Home Over the centuries there have been several intrusions of the outside world into the Valley: Bronze Age cup and ring stones show evidence of man’s presence in the valley thousands of years ago the Romans built a road passing across Blubberhouses Moor the valley was part of the ancient Royal Forest of Knaresborough, a […]
Home The Washburn Valley demonstrates a rich and diverse collection of vernacular architecture: 120 plus listed buildings – five Grade 2*, six Grade 1. Ranging from a roadside milestone to an Elizabethan manor house. Some constructions survive from a former way of life, such as pack horse bridges, ice houses and hunting lodges. Stained glass […]
Home For a small and compact place the Washburn has a surprisingly wide range of habitats within its boundaries. Within 10 or so miles you can walk from the high moorland around Thruscross to the flat valley bottom around Leathley. The habitats include: heather moorlandpoorly drained moorland edges (in-bye land)reservoirs and streamsgrassland – improved […]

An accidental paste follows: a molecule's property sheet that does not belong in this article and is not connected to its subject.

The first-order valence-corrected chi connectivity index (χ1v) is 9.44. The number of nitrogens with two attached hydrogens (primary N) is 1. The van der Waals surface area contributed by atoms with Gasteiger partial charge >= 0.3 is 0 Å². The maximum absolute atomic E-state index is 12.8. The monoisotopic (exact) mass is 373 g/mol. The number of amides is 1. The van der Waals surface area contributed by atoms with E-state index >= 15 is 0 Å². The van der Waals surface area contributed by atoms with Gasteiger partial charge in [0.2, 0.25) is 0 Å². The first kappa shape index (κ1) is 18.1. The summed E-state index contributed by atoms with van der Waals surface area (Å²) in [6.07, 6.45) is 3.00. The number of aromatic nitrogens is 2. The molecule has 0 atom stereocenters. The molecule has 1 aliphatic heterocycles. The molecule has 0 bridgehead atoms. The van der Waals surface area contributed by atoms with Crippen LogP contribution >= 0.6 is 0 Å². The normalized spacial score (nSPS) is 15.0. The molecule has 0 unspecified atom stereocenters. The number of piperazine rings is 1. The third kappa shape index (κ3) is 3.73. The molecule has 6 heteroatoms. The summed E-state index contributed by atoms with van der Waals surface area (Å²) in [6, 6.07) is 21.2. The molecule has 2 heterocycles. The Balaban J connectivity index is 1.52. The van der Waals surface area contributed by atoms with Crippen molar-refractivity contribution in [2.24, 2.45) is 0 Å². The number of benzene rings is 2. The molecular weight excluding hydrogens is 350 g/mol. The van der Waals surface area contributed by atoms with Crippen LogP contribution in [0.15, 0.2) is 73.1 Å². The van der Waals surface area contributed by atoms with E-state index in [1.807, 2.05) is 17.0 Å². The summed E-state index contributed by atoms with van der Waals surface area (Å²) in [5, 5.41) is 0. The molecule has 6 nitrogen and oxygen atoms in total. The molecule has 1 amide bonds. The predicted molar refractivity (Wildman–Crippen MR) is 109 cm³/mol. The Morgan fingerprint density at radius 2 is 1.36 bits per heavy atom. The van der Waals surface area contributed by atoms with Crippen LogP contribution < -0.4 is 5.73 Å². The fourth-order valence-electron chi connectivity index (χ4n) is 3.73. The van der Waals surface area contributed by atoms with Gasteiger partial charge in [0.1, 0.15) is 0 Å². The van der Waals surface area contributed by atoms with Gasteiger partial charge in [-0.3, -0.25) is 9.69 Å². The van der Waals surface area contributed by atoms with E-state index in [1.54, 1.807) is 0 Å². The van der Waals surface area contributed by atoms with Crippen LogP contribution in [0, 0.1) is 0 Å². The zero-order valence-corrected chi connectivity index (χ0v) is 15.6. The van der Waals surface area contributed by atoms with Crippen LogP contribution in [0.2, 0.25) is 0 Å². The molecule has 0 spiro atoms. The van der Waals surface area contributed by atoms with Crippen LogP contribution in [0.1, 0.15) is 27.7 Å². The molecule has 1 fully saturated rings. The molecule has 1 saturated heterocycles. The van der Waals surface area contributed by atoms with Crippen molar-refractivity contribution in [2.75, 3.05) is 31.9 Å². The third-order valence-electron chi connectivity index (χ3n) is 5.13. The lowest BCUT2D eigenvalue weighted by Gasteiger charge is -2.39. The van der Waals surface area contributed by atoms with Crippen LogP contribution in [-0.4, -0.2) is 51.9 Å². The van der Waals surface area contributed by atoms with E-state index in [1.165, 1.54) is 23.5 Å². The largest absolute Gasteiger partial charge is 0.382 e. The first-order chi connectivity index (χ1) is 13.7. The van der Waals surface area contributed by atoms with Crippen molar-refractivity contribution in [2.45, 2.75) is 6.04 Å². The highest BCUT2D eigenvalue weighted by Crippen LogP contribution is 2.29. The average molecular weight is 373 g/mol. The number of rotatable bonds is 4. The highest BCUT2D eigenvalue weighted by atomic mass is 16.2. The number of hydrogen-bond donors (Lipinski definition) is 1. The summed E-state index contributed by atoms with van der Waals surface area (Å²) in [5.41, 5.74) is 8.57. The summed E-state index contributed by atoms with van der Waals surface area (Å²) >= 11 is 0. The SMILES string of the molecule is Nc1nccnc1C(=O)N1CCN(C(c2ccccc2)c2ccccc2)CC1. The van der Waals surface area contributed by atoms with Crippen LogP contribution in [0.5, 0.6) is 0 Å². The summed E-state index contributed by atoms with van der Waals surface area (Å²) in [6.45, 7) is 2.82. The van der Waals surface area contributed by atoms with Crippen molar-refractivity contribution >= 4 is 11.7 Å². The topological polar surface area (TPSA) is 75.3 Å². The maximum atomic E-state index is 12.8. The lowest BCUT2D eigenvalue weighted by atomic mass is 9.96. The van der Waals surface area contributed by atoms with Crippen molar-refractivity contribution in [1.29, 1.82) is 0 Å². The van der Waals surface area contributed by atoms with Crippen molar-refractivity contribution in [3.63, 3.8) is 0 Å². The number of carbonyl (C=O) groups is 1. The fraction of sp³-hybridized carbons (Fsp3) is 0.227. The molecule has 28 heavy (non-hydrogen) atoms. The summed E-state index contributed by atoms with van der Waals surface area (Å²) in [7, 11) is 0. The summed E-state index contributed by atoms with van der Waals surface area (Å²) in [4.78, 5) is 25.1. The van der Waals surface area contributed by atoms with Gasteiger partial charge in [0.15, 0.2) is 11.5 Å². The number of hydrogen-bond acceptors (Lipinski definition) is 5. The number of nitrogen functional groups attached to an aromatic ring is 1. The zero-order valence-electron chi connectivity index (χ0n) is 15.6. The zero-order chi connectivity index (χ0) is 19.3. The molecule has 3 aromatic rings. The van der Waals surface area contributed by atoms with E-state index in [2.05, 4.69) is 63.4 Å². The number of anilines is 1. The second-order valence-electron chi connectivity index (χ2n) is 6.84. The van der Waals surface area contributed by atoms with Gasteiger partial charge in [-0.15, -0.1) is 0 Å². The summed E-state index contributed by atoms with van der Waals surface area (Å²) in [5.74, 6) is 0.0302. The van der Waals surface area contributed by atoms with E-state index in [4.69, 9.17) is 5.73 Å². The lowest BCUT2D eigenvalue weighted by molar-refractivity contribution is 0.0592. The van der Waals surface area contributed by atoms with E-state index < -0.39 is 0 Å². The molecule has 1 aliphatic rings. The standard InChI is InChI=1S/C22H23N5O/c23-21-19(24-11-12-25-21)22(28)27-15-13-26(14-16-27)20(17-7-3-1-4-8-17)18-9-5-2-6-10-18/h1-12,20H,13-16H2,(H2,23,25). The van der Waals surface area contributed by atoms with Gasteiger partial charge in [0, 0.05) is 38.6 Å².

Home There are several nationally famous people associated with the Washburn Valley. These include: The Fairfax family of Roundheads who lived at Scow Hall. Edward Fairfax (circa 1580 – 1635) was a translator who in 1600 translated Tasso’s ‘Jerusalem Delivered’, for which he is best known. It was dedicated to Queen Elizabeth I of England. He also […]
Home The valley is approximately 22km long and the river Washburn rises above Thruscross reservoir near Stump Cross Caverns and flows to Leathley where it feeds into the river Wharfe.
Home The Washburn Valley is a special place for many people. Both residents and visitors hold it with affection for its natural beauty and tranquillity – their own local lake district. What is special about it? Its very distinctive heritage of Human and Natural History with landscape strongly influenced by past generations through settlement form, dry […]